The long-term goal of this study is to improve colonoscopic performance via a novel optical technology. While colonoscopy is the "gold standard" for colorectal cancer (CRC) screening, the concern over missed lesions (~25% of adenomas and ~4-5% of carcinomas) results in overly frequent and hence unproductive colonoscopies. This squanders the finite endoscopic capacity thereby depriving many subjects from undergoing this potentially life-saving procedure. Our team has recently developed a novel optics technology which allows probing of the sub-epithelial microvasculature with unprecedented accuracy. Using this approach, we have reported, for the first time, that early colon carcinogenesis is accompanied by the early increase in mucosal blood supply (EIBS) that is present not only in a precancerous lesion itself (e.g. adenomatous polyp) but also in endoscopically and histologically normal mucosa surrounding the lesion. EIBS appeared to be an early marker of the "field carcinogenesis". This was confirmed in both animal models and in vivo human studies. EIBS was the most pronounced in the colonic segment (~1/3 of colon) that harbored neoplasia and the magnitude mirrored the proximity to the lesion. Based on these observations, we hypothesize that real-time EIBS assessment will improve colonoscopic neoplasia detection. We propose to determine threshold levels of microvascular blood content for discrimination of colonic segments that harbor neoplasia. We will optimize algorithms to adjust for confounding effects of factors such as age, gender, smoking, colonic region, etc. Finally, we will rigorously assess EIBS guidance benefit by performing a parallel (EIBS-aided vs. conventional) colonoscopy study. Miss rates for conventional and EIBS- aided colonoscopy will be compared. We believe that the clinical application will allow the endoscopist to rapidly determine whether a colonic segment harbors neoplasia. We believe that EIBS-guided colonoscopy will reduce adenoma miss rate leading to better clinical outcomes, fewer wasted follow up colonoscopies and hence more capacity for primary population screening.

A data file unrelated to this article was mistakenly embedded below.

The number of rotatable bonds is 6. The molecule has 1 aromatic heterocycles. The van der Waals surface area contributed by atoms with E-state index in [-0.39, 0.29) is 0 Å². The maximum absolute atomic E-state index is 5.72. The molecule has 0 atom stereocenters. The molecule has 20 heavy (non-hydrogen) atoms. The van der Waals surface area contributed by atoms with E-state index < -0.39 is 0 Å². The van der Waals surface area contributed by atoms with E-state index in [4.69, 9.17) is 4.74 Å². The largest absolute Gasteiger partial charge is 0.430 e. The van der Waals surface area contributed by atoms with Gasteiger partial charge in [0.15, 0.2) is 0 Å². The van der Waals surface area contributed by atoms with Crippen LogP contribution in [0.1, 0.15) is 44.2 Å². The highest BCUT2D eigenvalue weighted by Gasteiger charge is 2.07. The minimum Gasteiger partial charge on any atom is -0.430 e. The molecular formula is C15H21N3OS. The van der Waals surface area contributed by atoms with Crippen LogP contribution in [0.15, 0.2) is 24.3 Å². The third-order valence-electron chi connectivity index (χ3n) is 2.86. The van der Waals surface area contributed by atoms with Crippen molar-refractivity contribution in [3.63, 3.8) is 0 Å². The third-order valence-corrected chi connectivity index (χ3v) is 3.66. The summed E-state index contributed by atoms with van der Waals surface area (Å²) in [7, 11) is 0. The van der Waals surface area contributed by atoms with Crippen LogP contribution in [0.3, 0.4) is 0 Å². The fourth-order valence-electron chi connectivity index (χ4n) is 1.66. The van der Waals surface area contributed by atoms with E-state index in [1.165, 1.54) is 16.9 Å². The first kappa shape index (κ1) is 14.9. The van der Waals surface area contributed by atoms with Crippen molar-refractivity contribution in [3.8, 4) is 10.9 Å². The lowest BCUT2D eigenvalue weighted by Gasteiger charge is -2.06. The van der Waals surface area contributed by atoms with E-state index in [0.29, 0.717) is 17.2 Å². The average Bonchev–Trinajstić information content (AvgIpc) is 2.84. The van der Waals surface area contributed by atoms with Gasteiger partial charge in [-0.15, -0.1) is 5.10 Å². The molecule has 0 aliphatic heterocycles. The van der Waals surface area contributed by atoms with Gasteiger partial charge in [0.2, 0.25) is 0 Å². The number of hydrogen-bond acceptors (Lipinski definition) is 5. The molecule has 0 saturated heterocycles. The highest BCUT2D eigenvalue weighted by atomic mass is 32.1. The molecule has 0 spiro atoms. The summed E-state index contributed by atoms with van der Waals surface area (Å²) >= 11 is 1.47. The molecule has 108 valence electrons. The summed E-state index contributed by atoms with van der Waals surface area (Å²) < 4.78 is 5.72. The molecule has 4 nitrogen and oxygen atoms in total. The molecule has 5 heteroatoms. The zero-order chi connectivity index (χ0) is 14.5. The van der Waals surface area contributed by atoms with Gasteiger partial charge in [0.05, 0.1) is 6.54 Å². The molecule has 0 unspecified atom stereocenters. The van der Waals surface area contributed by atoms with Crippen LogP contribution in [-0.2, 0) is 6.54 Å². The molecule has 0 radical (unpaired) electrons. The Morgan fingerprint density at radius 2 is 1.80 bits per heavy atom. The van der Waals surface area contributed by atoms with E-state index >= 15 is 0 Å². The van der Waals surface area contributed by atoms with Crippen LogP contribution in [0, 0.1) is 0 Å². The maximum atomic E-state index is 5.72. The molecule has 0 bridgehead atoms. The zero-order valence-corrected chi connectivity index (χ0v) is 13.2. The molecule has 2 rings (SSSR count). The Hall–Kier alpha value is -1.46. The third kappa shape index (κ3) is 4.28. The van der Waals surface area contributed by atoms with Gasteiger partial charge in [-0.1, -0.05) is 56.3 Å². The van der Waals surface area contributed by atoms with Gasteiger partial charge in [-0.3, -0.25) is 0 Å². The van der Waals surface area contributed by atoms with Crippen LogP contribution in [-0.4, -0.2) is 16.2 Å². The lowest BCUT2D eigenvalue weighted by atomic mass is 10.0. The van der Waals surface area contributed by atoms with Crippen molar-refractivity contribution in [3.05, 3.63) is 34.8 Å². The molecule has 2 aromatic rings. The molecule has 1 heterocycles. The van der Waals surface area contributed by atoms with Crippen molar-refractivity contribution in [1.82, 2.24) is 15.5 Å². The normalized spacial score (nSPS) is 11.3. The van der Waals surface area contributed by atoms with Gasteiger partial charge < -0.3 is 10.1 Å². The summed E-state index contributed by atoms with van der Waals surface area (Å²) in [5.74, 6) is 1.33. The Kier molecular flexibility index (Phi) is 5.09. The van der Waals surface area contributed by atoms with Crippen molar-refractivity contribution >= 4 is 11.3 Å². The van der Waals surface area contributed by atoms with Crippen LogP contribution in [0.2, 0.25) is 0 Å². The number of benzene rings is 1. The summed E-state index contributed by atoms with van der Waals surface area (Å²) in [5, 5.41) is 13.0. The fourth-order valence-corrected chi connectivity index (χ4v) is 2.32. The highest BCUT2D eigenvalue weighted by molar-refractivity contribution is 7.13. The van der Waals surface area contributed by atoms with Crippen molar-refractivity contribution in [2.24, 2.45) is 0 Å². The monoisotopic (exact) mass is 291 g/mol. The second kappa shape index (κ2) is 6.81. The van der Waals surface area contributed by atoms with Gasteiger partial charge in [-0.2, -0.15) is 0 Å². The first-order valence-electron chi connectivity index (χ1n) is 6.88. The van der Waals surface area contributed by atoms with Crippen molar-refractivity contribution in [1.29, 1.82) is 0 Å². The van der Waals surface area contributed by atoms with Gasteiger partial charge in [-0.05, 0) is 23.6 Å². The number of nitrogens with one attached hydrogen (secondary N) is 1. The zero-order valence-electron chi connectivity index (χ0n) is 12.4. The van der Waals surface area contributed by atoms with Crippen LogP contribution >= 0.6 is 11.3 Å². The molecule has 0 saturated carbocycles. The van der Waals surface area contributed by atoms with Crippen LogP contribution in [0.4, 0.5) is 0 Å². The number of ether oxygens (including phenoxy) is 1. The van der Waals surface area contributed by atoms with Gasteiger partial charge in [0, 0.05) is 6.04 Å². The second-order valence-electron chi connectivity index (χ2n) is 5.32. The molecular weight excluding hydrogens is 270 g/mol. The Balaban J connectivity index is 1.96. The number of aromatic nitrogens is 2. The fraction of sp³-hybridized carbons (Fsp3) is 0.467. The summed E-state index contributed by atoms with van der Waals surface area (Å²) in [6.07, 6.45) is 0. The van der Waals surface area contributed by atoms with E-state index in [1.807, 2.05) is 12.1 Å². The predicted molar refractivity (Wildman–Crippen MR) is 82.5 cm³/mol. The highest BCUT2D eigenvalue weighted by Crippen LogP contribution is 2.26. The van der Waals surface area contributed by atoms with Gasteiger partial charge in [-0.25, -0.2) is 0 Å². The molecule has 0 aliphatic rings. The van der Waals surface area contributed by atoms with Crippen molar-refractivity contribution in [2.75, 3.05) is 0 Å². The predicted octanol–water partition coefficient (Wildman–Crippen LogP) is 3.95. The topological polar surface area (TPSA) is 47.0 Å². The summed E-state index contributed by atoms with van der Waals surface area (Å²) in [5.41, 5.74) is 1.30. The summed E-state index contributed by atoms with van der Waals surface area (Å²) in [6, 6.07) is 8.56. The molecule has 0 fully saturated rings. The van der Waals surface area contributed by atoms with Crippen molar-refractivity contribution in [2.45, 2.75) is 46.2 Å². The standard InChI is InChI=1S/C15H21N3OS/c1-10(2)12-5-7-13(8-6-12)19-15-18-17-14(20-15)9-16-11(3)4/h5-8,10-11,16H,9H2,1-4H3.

The proposed work aims to decrease the neoplasia miss rate of colonoscopy. The methodology takes advantage of a novel biological effect: increased microvascular mucosal blood supply that is expressed in a colonic segment harboring neoplasia. This increased blood supply can be detected via a colonoscopically-compatible fiber-optic probe during colonoscopy to identify colonic segments that are most likely to harbor adenomas and, thus, guide colonoscopy. The major public health benefits are expected to be the improved detection of precancerous colonic lesions during colonoscopy.
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